“Jep Gambardella” (Toni Servillo) is a voyeur, flaneur gliding through life, observing, perpetually longing for “the great beauty” to accost him; a muse of inspiration capable of igniting the creative transformation he yearns for.
Director Paolo Sorrentino’s homage to glorious Rome, its hedonistic lifestyle, commences with “Jep’s” sixty-fifth birthday party; freakishly beautiful members of Rome’s elite, sinuously writhing, frenetically dancing on Jep’s rooftop terrace overlooking the Coliseum; devastatingly handsome, imperially slim Jep watches with a drink in hand and a cigarette, at times precariously dangling from his smirking, perfect lips, eventually joins the dervish pack. Jep, whose sole accomplishment is a book (“The Human Apparatus”) written 40 years ago, floats through life and the streets of Rome searching for the unexpected amidst the expected. His vision chronicles Rome’s ancient heritage, contemporary bar scene, the tranquility and monumentality of the Tiber River. His dream of becoming Rome’s “king of high life” has been realized; but vacant of the “beauty” he quests. Untouchable, he records, references, rarely initiates; his soul, imbued with melancholy, is achingly naive, pure.
Jep’s unflappable, debonair, nocturnal lifestyle is fractured when he learns of the death of his first love; poignant, reverential flashbacks, shatter Jep’s nonchalant, savoir faire facade; recognizing the ephemeral essence of existence; introspection leads to religion; an agile, toothless, centenarian nun, destined for sainthood, piques his curiosity; he frequents “happenings”, recalling artistic movements of the 60’s, one profound scene of a young girl throwing cans of paint on a canvas, we watch in wonder as slowly, amazingly the girl and her creation become one.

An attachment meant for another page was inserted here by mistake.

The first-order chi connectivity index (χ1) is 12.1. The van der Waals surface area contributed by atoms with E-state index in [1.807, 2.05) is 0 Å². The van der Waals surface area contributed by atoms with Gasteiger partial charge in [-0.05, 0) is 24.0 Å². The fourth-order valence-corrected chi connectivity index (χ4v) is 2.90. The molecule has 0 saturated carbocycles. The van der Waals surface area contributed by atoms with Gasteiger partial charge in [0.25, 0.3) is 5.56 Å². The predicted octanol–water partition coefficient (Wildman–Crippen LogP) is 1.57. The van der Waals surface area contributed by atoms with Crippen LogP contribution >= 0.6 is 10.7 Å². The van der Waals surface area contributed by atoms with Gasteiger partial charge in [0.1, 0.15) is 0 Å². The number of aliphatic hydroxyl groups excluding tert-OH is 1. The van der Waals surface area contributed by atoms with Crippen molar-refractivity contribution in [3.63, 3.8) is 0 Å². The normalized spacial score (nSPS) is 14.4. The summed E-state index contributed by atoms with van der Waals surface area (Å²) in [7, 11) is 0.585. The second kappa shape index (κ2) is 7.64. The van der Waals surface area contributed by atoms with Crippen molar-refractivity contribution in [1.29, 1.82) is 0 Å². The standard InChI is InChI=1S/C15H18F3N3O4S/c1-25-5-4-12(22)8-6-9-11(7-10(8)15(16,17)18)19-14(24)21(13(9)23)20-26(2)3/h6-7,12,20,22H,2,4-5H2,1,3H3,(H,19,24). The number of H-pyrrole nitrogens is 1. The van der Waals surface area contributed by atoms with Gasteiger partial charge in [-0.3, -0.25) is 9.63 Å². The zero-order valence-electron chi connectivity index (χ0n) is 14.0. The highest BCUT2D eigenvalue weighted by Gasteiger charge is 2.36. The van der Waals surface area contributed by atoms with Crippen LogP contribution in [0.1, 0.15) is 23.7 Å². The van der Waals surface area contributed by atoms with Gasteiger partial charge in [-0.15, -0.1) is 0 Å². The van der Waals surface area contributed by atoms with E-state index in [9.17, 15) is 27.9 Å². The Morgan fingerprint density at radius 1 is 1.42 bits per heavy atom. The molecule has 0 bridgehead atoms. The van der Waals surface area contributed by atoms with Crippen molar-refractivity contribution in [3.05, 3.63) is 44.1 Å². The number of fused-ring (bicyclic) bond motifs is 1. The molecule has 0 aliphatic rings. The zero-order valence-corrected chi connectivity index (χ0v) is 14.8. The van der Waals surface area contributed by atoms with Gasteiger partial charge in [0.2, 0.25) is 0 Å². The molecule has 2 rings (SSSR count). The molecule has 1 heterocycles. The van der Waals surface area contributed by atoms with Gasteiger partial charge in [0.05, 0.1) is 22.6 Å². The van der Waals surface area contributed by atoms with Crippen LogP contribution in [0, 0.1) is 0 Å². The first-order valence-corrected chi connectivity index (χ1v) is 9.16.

Sorrentino’s “The Great Beauty” reminiscent of inimitable filmmaker Federico Fellini’s halcyon films, “La Dolce Vita” and “Juliet of the Sprits”; reviving and prancing down long dormant avenues, memories of avant garde films, made during the turbulent 60’s; Sorrentino strokes Rome and Jep with a graceful, venerate camera; quiet elegance and dignity inform a narrative simultaneously sacred and alive.
“The Great Beauty” is a luscious, awesome portrait of a city and a man; a marriage, pristine partnership “until death do them part”.